• February 6, 2023

More than 70 Illinois counties say they will not enforce state ‘assault weapon’ ban: Report

 More than 70 Illinois counties say they will not enforce state ‘assault weapon’ ban: Report

Illinois sheriffs of almost 80 counties are refusing to enforce the state’s “assault weapons” ban that was recently signed into law by Gov. J.B. Pritzker.

Pritzker signed the Protect Illinois Communities Act into law on Jan. 10, which bans the distribution and sale of “assault weapons,” high-capacity magazines, and switches in Illinois. Those who own such guns are expected to register them with Illinois State Police by Jan. 1, 2024.

However, at least 74 sheriff’s departments have publicly stated they will not enforce the ban, stating it infringes on the Second Amendment, according to ABC News.

Edwards County Sheriff Darby Boewe wrote in a statement that part of his duty is to protect the right to keep and bear arms.


“The right to keep and bear arms for defense of life, liberty, and property is regarded as an inalienable right by the people,” Boewe wrote. “Therefore, as the custodian of the jail and chief law enforcement officer for Edwards County, that neither myself or my office will be checking to ensure that lawful gun owners register their weapons with the State, nor will we be arresting or housing individuals that have been charged solely with noncompliance of this act.”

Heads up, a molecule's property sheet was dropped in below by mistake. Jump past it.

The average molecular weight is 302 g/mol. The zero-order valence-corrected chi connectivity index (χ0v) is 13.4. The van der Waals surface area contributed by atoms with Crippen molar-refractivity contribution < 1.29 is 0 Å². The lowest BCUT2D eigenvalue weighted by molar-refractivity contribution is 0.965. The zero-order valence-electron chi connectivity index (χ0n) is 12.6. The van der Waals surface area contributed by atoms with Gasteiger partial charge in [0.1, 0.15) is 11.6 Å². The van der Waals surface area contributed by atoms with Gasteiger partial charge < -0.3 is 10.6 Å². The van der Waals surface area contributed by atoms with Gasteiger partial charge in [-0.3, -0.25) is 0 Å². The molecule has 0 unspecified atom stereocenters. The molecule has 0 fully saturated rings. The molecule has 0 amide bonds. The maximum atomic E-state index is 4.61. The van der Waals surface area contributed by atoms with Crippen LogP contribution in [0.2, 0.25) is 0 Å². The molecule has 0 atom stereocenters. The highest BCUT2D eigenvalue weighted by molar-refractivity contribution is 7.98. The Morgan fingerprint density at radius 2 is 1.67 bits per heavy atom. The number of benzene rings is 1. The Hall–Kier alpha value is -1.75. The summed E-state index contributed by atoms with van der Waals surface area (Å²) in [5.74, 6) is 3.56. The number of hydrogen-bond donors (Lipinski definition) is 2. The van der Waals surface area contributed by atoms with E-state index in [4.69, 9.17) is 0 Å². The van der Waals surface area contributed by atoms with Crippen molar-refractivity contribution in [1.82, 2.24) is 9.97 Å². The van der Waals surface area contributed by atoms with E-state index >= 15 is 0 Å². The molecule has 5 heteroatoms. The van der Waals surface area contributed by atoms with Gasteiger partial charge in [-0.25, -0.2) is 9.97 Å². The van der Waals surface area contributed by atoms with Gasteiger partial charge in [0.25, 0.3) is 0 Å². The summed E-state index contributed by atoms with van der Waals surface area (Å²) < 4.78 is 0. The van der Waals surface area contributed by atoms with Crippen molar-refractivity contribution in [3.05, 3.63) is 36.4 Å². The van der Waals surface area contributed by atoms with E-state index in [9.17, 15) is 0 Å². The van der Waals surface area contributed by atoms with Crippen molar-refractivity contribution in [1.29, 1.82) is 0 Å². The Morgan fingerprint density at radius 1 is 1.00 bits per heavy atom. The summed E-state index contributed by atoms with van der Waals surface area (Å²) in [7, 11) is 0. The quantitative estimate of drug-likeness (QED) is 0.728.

The statement was drafted by Illinois Sheriffs’ Association Executive Director Jim Kaitschuk, according to ABC News, and sent out to sheriff’s departments to use or make edits if desired.

DuPage, Sangamon, and Iroquois counties are among the 74 departments that have released similarly modified statements. Iroquois County Sheriff Clinton Perzee said he would not use his jails to detain people exercising their civil rights, according to the Lake and McHenry County Scanner.

At an event in Quincy on Jan. 12, Pritzker told the crowd that law enforcement needs to enforce the law or leave the field.

Gov. Pritzker
Illinois Governor J.B. Pritzker answers questions.
(Justin L. Fowler/The State Journal-Register via AP)

“They took an oath of office to uphold the law. As law enforcement, that’s their job, and I expect them to do that job,” Pritzker said at the event.

Several counties have reportedly designated themselves “Second Amendment sanctuary cities,” something that Pritzker dismissed at the Quincy event.

“You can have all the resolutions and declarations that you want. The reality is that the laws that are on the books, you don’t get to choose which ones people are going to follow,” Pritzker said.


The Washington Examiner reached out to Pritzker’s office for comment.

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